Monitoring the borehole condition during the ongoing drilling process is essential for a successful and safe drilling operation. The drilling industry has developed monitoring systems, which offer the possibility to analyze torque and drag effects in real time and typically calculate a borehole pseudo friction factor.

The paper presents a new approach of analyzing recorded drilling data by directly using hook load measurements. The target of the analysis is to minimize the time spent on ream and wash operations. Furthermore the proposed method can be used as an indicator of developing borehole problems at an early stage before they become critical to the operation.

The method is based on the comparison of the hook load during pick-up and slack-off movement of the drill string while reaming one stand of drill pipe prior to making a connection. A characteristic signature is generated, which is then interpreted automatically.

The result shows whether the well bore conditions allow to resume operations or indicate continued reaming, thus optimizing the number of reaming trips and subsequently reducing the total amount of non-productive time.

Based on the comparison of ream and wash sequences of subsequent drill pipe stands, it is possible to generate an automatic well bore condition log, which shows well bore sections with abnormal behavior.

The paper shows that it is possible to identify non-problematic well bore conditions and to avoid unnecessary ream and wash operations.

A software package offers the possibility to post analyze recorded data as well as the evaluation of real-time data. A case study shows the technical and economic potential of this new approach.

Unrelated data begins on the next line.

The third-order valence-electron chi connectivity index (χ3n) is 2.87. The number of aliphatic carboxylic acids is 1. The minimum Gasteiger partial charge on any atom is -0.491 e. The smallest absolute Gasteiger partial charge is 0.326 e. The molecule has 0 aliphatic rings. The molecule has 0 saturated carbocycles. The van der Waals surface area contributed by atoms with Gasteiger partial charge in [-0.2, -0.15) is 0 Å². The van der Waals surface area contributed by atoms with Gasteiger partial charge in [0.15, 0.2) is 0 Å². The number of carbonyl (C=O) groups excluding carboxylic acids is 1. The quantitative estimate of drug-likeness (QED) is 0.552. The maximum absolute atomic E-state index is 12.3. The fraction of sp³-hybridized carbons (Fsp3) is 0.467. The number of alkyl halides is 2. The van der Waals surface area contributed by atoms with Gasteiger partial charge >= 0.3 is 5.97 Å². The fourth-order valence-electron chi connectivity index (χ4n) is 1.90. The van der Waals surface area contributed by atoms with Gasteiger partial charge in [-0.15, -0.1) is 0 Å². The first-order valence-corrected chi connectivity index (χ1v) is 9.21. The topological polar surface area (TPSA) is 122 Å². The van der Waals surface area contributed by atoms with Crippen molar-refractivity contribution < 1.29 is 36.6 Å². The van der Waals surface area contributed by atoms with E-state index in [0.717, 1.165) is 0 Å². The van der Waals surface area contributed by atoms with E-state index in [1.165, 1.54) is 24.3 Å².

During the drilling process it is necessary to obtain immediate information on current downhole conditions in order to take remedial actions in case of an existing or developing drilling problem. Therefore online techniques have been developed, which continuously monitor drilling conditions and evaluate drilling performance.

Considering the trend to record more and more different data volumes at ever-higher frequencies, it is necessary to find methods to reduce and condense the amount of data presented, without loss of important information.

Furthermore it must be the target to avoid analysis primarily based on manual (i.e. visual) interpretation of a multitude of log type curves.

Previous investigations1 tried to calculate a friction factor log with surface measured data in real-time, which was used for identifying hole cleaning problems, stuck pipe, differential sticking, formation change and mud lubrication problems.

The authors defined different type curves of hookload patterns comparing tripping out hookload data against these different type curves. At a second stage a so-called pseudo friction factor analysis was performed, if needed.

The current paper is an evolution of this concept, automating the analysis by utilizing rule-based algorithms in combination with statistical analysis in a hybrid system.

The preprocessing of the recorded data, with the recognition of different operations patterns with the intention to reduce the amount of data to be stored, is used as a means to condense the amount of information presented to the user to a manageable volume2.

The objective of the proposed analysis is to reduce ream and wash time during drilling as well as increase drilling performance by timely detection of onsetting downhole problems. The ream/wash-induced non-productive time, which due to its short duration is normally not listed explicitly in the daily drilling operations report, is typically lumped into the drilling time, such as connection time, and therefore represents hidden non-productive time.

The basic concept of this work is to recognize such operations automatically and to obtain information about changes of the drilling environment focusing on the time-based ream and wash sequences after a stand has been drilled down. Typically multiple up and downward movements of the drill string over the entire length of the stand are performed. The hookload patterns during these sequences represent a kind of "borehole log", and they have been subject to further investigations.

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